Unlike a bank loan, the lender (a merchant cash advance company) rarely looks at your credit history to base its lending decision. So if you have poor credit or a low credit score, you can still qualify for an MCA-type loan. There isn’t a long waiting period to gain access to a merchant cash advance because your daily credit card receipts provide a cut and dry look into whether you can repay the funds.
In essence, you’re gaining access to business capital today by selling a portion of your future credit card sales.
A merchant cash advance is a fixed amount of funding that is paid to a small business owner in one lump sum. Unlike a business line of credit where the business owner takes what they need, an MCA is essentially an all-or-nothing type of financing. Let say an MCA lender gives an advance amount of $10,000. The merchant must take the full amount upfront and agrees to pay a fixed amount for the use of that money. The fixed amount to be repaid is called a factor rate. A factor rate is expressed as a decimal amount of the loan or advance amount. So if your factor rate is 1.25 you immediately have to pay back $12,500 for the MCA loan.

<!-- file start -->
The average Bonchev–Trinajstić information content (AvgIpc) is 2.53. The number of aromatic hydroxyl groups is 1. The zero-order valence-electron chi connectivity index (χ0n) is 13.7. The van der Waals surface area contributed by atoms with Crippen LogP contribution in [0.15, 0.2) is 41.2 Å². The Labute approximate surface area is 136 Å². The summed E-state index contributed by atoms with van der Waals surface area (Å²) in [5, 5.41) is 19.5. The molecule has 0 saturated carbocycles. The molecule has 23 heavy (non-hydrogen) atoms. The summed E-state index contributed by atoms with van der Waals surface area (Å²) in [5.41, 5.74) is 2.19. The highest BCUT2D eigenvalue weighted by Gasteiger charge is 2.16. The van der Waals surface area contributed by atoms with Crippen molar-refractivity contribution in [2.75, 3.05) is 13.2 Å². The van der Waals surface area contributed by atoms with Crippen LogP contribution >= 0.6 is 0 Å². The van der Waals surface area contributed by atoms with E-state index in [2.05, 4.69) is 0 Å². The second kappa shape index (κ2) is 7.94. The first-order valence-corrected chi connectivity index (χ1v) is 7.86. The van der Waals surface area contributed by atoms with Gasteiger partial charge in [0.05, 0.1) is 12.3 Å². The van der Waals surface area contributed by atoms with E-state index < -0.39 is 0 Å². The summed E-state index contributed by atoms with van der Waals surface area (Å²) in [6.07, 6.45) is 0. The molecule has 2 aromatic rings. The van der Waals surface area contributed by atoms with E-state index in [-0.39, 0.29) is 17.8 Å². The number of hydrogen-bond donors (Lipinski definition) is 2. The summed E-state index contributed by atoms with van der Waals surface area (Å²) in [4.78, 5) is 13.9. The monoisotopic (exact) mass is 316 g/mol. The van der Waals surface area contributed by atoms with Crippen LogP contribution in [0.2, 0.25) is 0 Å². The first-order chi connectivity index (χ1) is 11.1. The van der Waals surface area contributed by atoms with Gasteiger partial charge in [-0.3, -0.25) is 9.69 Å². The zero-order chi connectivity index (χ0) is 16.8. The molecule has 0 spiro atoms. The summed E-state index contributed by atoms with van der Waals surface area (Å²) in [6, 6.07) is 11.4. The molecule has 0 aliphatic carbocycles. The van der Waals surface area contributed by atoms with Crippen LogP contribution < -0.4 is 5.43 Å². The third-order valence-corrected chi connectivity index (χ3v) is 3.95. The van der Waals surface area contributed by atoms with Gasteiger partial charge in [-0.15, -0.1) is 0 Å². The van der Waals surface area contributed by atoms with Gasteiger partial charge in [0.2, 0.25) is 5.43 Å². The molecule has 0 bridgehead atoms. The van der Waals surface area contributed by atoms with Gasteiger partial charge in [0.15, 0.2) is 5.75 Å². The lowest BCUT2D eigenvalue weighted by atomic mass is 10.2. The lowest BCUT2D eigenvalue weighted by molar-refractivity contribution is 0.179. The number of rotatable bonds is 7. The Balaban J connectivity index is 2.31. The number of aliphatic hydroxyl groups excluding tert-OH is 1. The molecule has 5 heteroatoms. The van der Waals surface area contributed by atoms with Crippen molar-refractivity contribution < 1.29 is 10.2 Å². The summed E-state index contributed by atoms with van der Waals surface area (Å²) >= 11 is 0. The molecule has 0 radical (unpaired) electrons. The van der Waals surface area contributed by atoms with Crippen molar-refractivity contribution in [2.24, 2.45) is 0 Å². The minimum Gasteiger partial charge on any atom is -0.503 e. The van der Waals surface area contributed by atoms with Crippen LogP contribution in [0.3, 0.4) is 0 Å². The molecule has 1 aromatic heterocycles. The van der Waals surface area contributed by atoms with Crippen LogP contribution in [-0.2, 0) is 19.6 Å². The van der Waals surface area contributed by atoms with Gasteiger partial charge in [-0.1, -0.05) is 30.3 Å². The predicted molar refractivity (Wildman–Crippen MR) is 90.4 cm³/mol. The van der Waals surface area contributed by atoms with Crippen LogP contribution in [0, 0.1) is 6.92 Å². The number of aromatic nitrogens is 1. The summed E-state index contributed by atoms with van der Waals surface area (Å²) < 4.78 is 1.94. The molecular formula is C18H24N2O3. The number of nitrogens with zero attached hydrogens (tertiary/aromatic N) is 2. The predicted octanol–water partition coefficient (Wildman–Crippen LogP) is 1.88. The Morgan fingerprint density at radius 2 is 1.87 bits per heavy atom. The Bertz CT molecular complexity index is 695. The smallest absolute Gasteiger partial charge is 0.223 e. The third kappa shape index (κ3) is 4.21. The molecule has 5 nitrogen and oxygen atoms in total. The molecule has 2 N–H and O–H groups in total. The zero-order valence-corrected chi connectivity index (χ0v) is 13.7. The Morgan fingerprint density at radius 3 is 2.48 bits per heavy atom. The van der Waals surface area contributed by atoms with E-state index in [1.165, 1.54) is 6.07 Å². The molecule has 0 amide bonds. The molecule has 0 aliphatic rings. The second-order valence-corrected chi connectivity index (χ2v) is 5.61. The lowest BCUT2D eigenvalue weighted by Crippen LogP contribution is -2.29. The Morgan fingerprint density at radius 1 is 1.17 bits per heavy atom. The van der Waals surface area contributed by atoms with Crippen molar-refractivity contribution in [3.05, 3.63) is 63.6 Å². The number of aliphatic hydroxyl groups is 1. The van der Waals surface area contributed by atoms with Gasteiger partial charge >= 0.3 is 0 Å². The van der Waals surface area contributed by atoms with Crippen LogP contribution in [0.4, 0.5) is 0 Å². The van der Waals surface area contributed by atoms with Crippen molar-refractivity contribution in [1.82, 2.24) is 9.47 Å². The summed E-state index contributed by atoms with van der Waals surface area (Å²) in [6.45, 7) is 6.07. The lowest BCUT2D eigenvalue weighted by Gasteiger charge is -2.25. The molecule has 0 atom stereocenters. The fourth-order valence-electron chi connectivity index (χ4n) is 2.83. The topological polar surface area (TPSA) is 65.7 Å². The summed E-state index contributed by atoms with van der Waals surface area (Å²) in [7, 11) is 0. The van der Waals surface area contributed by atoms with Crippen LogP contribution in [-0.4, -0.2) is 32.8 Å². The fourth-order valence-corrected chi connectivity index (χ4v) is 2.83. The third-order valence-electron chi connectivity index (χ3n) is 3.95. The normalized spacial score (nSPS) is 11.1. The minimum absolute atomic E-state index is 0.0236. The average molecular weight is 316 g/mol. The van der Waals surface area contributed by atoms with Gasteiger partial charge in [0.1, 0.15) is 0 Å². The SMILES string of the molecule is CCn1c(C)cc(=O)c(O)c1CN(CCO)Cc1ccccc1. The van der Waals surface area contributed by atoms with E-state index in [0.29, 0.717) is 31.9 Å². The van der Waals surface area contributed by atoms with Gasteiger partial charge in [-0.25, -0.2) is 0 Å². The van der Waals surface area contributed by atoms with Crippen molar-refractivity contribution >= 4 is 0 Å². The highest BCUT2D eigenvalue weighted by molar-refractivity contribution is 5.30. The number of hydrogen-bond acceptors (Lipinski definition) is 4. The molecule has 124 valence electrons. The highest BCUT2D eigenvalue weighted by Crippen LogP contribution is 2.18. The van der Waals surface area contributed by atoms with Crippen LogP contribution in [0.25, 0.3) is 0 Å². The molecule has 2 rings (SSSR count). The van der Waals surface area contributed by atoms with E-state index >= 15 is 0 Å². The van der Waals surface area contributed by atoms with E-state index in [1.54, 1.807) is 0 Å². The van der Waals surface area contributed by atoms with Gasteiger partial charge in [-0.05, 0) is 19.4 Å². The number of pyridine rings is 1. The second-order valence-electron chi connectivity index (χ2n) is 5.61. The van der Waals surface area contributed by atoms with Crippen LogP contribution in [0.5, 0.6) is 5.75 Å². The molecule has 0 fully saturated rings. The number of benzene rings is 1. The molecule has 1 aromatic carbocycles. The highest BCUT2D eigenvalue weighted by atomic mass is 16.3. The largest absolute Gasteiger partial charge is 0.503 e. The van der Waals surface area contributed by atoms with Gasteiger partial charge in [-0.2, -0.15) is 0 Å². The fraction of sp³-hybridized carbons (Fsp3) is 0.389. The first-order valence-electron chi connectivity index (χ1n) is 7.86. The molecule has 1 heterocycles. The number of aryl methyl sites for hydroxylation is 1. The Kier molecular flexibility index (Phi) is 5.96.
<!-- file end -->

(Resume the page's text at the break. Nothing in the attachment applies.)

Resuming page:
Unlike an interest rate that is calculated annually and keeps accruing until the balance is paid, a factor rate defines the payback amount in the initial agreement. Thereafter, the repayment amount is almost always calculated as a percentage of credit card sales.
Who are MCAs Mainly Designed For? Who Uses Them?
Businesses that receive revenue via debit card or credit card sales can take advantage of MCAs. Examples might include:
Auto repair shop
- Health Care
- Trucking & Transportation
For example, an auto repair shop owner may look at an MCA as more favorable than a traditional business loan for a number of reasons. Traditional financing often requires a lengthy application process, will have to show good credit from the credit bureaus and maybe putting up collateral when qualifying. If a car repair owner can’t pay the loan back on time, they risk forfeiting vital equipment or machinery. On the other hand, that repair shop owner will likely pay a premium to get the MCA financing. It’s a significant trade-off.